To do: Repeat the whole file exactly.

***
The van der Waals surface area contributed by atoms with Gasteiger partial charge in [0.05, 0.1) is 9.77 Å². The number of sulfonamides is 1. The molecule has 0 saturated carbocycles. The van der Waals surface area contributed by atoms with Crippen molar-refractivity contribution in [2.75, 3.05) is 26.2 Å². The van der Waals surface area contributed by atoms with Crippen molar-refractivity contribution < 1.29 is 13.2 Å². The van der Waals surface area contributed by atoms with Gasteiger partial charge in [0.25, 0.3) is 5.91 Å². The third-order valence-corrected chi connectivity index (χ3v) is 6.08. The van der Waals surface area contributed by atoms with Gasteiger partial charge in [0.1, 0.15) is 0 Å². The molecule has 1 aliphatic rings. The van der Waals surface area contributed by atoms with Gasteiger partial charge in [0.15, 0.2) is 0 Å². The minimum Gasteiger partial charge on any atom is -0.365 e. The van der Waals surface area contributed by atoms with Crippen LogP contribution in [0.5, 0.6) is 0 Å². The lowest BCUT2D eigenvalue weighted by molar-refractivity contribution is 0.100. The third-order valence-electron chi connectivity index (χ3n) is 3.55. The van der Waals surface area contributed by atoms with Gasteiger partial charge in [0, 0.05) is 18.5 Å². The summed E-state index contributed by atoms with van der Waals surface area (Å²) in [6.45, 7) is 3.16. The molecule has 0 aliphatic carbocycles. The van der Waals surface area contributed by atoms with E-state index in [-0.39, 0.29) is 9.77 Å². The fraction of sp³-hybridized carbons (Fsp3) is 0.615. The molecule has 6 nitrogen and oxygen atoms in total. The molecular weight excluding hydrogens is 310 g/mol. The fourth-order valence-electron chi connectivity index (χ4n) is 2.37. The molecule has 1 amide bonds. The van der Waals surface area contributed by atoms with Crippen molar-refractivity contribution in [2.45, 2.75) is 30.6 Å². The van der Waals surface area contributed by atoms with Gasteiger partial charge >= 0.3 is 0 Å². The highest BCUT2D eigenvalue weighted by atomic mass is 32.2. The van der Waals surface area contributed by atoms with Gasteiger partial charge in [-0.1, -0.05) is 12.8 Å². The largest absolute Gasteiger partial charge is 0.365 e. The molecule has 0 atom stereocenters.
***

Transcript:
The van der Waals surface area contributed by atoms with Gasteiger partial charge in [0.05, 0.1) is 9.77 Å². The number of sulfonamides is 1. The molecule has 0 saturated carbocycles. The van der Waals surface area contributed by atoms with Crippen molar-refractivity contribution in [2.75, 3.05) is 26.2 Å². The van der Waals surface area contributed by atoms with Crippen molar-refractivity contribution < 1.29 is 13.2 Å². The van der Waals surface area contributed by atoms with Gasteiger partial charge in [0.25, 0.3) is 5.91 Å². The third-order valence-corrected chi connectivity index (χ3v) is 6.08. The van der Waals surface area contributed by atoms with Gasteiger partial charge in [0.1, 0.15) is 0 Å². The molecule has 1 aliphatic rings. The van der Waals surface area contributed by atoms with Gasteiger partial charge in [0.15, 0.2) is 0 Å². The minimum Gasteiger partial charge on any atom is -0.365 e. The van der Waals surface area contributed by atoms with Crippen LogP contribution in [0.5, 0.6) is 0 Å². The lowest BCUT2D eigenvalue weighted by molar-refractivity contribution is 0.100. The third-order valence-electron chi connectivity index (χ3n) is 3.55. The van der Waals surface area contributed by atoms with Gasteiger partial charge in [0, 0.05) is 18.5 Å². The summed E-state index contributed by atoms with van der Waals surface area (Å²) in [6.45, 7) is 3.16. The molecule has 0 aliphatic carbocycles. The van der Waals surface area contributed by atoms with E-state index in [-0.39, 0.29) is 9.77 Å². The fraction of sp³-hybridized carbons (Fsp3) is 0.615. The molecule has 6 nitrogen and oxygen atoms in total. The molecular weight excluding hydrogens is 310 g/mol. The fourth-order valence-electron chi connectivity index (χ4n) is 2.37. The molecule has 1 amide bonds. The van der Waals surface area contributed by atoms with Crippen molar-refractivity contribution in [2.45, 2.75) is 30.6 Å². The van der Waals surface area contributed by atoms with Gasteiger partial charge >= 0.3 is 0 Å². The highest BCUT2D eigenvalue weighted by atomic mass is 32.2. The van der Waals surface area contributed by atoms with Gasteiger partial charge in [-0.1, -0.05) is 12.8 Å². The largest absolute Gasteiger partial charge is 0.365 e. The molecule has 0 atom stereocenters.